The long-fought controversy that's plagued the world for millennia: when is the appropriate time to start celebrating Christmas? How soon is too soon to blast "Jingle Bells" and put on your best Mariah Carey with "All I Want for Christmas is You"? Should you be wrapping gifts before dressing a turkey? The world may never have a definitive answer on the most appropriate timeline between Thanksgiving and Christmas celebrations.
One thing known for sure is that even acknowledging Christmas pre-Halloween is a tremendous sin. You can't jump the gun that early, my friends. However, as soon as the fake cobwebs and jack-o-lanterns come down, there are not too many reasons not to start considering when those lights and Christmas trees will go up. In my mind, Christmas is a seasonal holiday, while Thanksgiving is more of a one-day thing. Yes, some people may love the "fall decor" and want to put up a bunch of fake leaves or reds, yellows, and oranges throughout their home, but even that isn't necessarily representative of Thanksgiving.
If everyone immediately transitions themselves from Thanksgiving mode to Christmas mode the second it hits midnight on Black Friday (or even earlier in recent history), why can't you start that preparation a little earlier? You're not going to just mindlessly get in line at 8 pm on Thanksgiving waiting to force your way into a Walmart without planning out gifts for people ahead of time, you're going to have to think about Christmas. The same people yelling at you to shut your "Jingle Bell Rock" off are the same ones plotting their mall takeover strategy for Black Friday.
At this point in time, nearly 2 weeks out from Thanksgiving, it is most certainly not too early to think about the Christmas season. I only celebrate Thanksgiving for about 6 hours, but my Christmas parties and celebrations last at least two weeks, or more, leading up to the big day, plus days beyond it.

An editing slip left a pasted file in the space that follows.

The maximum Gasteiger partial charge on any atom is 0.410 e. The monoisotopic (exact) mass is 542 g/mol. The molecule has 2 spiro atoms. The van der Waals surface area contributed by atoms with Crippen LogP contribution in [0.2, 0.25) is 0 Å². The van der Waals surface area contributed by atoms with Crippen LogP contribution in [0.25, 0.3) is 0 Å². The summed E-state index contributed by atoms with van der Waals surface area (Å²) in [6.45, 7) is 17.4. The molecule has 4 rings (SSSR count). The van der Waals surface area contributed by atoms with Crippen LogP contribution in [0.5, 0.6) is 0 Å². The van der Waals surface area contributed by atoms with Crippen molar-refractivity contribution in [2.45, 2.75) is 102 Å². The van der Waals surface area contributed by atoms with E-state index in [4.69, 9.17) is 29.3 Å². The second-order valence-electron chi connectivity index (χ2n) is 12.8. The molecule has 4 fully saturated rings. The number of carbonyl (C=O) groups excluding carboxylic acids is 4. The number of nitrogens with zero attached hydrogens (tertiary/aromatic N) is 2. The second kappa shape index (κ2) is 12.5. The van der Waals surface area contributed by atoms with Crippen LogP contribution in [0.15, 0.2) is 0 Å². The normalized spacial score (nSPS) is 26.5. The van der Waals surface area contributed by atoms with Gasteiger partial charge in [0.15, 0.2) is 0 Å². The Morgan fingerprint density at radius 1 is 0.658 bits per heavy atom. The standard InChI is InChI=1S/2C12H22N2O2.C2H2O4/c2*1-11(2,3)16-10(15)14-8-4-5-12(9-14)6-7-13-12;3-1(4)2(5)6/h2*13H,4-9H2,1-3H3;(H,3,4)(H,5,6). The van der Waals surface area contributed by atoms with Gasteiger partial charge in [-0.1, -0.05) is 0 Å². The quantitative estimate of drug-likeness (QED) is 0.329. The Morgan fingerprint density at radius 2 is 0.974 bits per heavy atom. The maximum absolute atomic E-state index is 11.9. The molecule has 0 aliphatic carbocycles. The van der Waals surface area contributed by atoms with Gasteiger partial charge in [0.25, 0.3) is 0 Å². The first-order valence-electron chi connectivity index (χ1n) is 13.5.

Before you go on to say that somehow Thanksgiving is also a season, let me stop you there. The only prep time required for Thanksgiving is really to the cook, who may need a few days of understandable prep, but the majority of individuals are not decorating their homes with lights or polishing their silver. They're not going to look at fields of turkeys with their kids, saying "Daddy, I want to take that one home." Thanksgiving is a one-day event that just happens to be the "official" start of Christmas season, but don't let that misguide you of the "unofficial" start, which was November 1st.
If your friends or family want to celebrate Christmas early, let them. If they want to tweet a countdown starting the day after Halloween, let them. If they want to put up their artificial tree and decorate it, let them (maybe just advise against a real one early, because of potential death and fire hazard). Just because you're a holiday purist and believe that there must be complete segregation of Thanksgiving and Christmas, then "Bah humbug" to you Mr. Scrooge, go take your Grinch behavior elsewhere.